The mitral valve, located on the left side of the heart, is like a gatekeeper for blood. When it closes, it stops blood from flowing back to the lungs. It also opens to let blood into the left ventricle, which is one of the heart's chambers.
Sometimes, the valve does not close properly, causing blood leakage. A patient may require a mitral valve reconstruction due to abnormalities from a birth defect. Malfunctioning may also occur due to coronary artery disease or degeneration from aging. If the damage is too severe, the surgeon may need to replace the valve instead of repairing it.
Mitral valve reconstruction will typically take about three to five hours. To prepare, patients should inform their doctors of any drugs they take. Certain medications, such as blood thinners, may need to be discontinued prior to surgery. They must also follow the doctor's directions regarding eating or drinking on the day of the procedure.
Patients will be placed under general anesthesia to render them unconscious. A large incision is made. When the surgeon has access to the heart, there are several different techniques he may use to repair it, depending on the damage. If necessary, he may remove excess tissue to reshape it.
In some cases, the surgeon may need to repair the cords that provide support to the valve. The existing cords may be shortened or synthetic cords may be substituted. This allows the edges of the valve to meet properly, which prevents any leaking. The surgeon may also implant an annuloplasty device. This is used to anchor the outer edges of the valve, to allow it to function properly.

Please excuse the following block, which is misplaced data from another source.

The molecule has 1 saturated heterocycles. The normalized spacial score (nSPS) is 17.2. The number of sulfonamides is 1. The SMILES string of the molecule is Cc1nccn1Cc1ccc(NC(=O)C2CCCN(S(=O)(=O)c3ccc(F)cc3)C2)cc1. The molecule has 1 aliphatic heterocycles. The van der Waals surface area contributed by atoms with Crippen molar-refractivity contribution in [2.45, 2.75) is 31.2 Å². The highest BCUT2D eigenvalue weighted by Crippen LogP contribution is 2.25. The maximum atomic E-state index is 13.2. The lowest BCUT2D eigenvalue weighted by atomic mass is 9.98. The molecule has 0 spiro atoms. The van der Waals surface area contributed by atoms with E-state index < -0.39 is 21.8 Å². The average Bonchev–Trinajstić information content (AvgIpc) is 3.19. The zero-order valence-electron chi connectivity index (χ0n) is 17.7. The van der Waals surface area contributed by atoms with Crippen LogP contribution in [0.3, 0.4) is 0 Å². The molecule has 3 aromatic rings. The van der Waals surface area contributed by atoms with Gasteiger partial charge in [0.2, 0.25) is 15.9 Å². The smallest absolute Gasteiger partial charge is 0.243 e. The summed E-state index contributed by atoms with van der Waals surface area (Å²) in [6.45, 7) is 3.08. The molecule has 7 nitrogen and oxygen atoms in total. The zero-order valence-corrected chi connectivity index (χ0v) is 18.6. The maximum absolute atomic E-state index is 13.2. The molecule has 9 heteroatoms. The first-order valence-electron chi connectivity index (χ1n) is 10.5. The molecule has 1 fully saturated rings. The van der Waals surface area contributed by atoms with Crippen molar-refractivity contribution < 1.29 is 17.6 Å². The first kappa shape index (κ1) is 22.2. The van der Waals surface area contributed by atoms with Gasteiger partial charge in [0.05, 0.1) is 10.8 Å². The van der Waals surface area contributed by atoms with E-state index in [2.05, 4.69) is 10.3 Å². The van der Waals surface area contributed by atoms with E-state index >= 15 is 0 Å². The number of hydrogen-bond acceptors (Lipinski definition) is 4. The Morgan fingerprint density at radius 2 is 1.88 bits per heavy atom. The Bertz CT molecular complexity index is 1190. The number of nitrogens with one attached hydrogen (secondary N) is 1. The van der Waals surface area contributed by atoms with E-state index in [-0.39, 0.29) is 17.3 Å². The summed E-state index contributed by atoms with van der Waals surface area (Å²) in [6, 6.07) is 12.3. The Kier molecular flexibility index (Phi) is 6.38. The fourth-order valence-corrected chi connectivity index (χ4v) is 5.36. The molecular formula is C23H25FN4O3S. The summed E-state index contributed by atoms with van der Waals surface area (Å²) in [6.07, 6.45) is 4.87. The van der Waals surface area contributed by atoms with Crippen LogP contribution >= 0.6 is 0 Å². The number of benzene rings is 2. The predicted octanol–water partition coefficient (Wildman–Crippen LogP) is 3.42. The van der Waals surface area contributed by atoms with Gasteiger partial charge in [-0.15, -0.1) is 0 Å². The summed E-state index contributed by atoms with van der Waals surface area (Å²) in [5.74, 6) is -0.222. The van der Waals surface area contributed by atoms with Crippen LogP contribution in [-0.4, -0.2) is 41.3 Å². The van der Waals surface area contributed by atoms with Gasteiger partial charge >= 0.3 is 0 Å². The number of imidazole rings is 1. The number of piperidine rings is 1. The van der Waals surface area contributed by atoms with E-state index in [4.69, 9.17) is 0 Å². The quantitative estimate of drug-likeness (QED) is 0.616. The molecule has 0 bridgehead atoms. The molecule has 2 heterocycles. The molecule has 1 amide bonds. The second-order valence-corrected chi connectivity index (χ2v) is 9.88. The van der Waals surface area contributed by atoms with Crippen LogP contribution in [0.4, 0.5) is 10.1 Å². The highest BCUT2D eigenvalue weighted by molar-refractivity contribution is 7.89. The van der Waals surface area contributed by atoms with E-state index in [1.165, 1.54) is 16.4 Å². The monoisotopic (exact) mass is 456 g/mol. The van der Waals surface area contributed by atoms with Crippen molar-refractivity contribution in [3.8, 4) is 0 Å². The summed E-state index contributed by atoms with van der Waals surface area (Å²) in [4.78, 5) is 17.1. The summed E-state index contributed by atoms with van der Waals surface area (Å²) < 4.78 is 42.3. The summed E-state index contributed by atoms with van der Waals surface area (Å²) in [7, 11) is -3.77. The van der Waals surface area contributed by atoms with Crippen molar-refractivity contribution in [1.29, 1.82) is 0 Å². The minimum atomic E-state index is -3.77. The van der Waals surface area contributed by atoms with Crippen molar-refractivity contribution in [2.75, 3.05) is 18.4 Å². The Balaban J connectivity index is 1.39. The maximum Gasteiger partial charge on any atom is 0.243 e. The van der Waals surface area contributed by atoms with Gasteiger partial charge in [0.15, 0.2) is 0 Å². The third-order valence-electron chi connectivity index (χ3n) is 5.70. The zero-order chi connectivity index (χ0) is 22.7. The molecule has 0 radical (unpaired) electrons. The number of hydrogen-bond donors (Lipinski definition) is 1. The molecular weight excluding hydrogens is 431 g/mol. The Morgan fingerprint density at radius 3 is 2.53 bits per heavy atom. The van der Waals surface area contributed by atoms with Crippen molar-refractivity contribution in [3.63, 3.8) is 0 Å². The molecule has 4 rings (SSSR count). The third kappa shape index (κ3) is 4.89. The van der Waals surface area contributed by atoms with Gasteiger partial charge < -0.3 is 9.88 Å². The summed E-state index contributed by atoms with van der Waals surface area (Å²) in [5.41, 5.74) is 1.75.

After mitral valve reconstruction, the patient will usually need to stay overnight at the hospital for a few days. Depending on the general health of the patient and the outcome of the surgery, he may need to stay in an intensive care unit. Once the patient is discharged from the hospital, he can expect to spend the next several months recovering. The surgeon will give specific instructions regarding care of the incision and physical activity.
Before undergoing a mitral valve reconstruction, patients should be aware of the possible risks involved. With any surgery, there is a risk of infection, however, this is uncommon. Some patients may experience an adverse reaction to the anesthesia. Occasionally, the valve repair may fail and additional surgery may be required. Patients should discuss any concerns they have with their doctor.